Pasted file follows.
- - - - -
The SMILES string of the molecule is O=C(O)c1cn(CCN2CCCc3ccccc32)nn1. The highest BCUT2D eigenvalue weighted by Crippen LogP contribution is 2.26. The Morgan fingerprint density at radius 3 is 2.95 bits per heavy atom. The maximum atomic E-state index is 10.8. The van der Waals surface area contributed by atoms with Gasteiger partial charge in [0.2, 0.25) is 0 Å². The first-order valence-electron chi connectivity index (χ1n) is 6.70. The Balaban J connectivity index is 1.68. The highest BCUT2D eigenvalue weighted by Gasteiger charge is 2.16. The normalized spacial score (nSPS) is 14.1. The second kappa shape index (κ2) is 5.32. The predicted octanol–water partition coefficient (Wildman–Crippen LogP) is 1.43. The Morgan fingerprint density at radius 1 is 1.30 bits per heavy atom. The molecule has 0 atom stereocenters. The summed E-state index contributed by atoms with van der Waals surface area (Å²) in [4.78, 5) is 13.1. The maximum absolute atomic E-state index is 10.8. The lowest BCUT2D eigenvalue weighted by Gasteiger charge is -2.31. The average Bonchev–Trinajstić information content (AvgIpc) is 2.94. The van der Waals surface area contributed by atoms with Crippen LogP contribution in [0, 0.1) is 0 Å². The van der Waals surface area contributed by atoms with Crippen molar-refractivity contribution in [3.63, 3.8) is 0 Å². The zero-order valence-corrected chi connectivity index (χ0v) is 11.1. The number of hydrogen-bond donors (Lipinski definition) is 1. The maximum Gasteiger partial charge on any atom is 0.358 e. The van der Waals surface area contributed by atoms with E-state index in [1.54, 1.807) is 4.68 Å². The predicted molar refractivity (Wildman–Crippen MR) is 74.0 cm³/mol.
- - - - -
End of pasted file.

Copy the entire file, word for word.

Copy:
The SMILES string of the molecule is O=C(O)c1cn(CCN2CCCc3ccccc32)nn1. The highest BCUT2D eigenvalue weighted by Crippen LogP contribution is 2.26. The Morgan fingerprint density at radius 3 is 2.95 bits per heavy atom. The maximum atomic E-state index is 10.8. The van der Waals surface area contributed by atoms with Gasteiger partial charge in [0.2, 0.25) is 0 Å². The first-order valence-electron chi connectivity index (χ1n) is 6.70. The Balaban J connectivity index is 1.68. The highest BCUT2D eigenvalue weighted by Gasteiger charge is 2.16. The normalized spacial score (nSPS) is 14.1. The second kappa shape index (κ2) is 5.32. The predicted octanol–water partition coefficient (Wildman–Crippen LogP) is 1.43. The Morgan fingerprint density at radius 1 is 1.30 bits per heavy atom. The molecule has 0 atom stereocenters. The summed E-state index contributed by atoms with van der Waals surface area (Å²) in [4.78, 5) is 13.1. The maximum absolute atomic E-state index is 10.8. The lowest BCUT2D eigenvalue weighted by Gasteiger charge is -2.31. The average Bonchev–Trinajstić information content (AvgIpc) is 2.94. The van der Waals surface area contributed by atoms with Crippen LogP contribution in [0, 0.1) is 0 Å². The van der Waals surface area contributed by atoms with Crippen molar-refractivity contribution in [3.63, 3.8) is 0 Å². The zero-order valence-corrected chi connectivity index (χ0v) is 11.1. The number of hydrogen-bond donors (Lipinski definition) is 1. The maximum Gasteiger partial charge on any atom is 0.358 e. The van der Waals surface area contributed by atoms with E-state index in [1.54, 1.807) is 4.68 Å². The predicted molar refractivity (Wildman–Crippen MR) is 74.0 cm³/mol.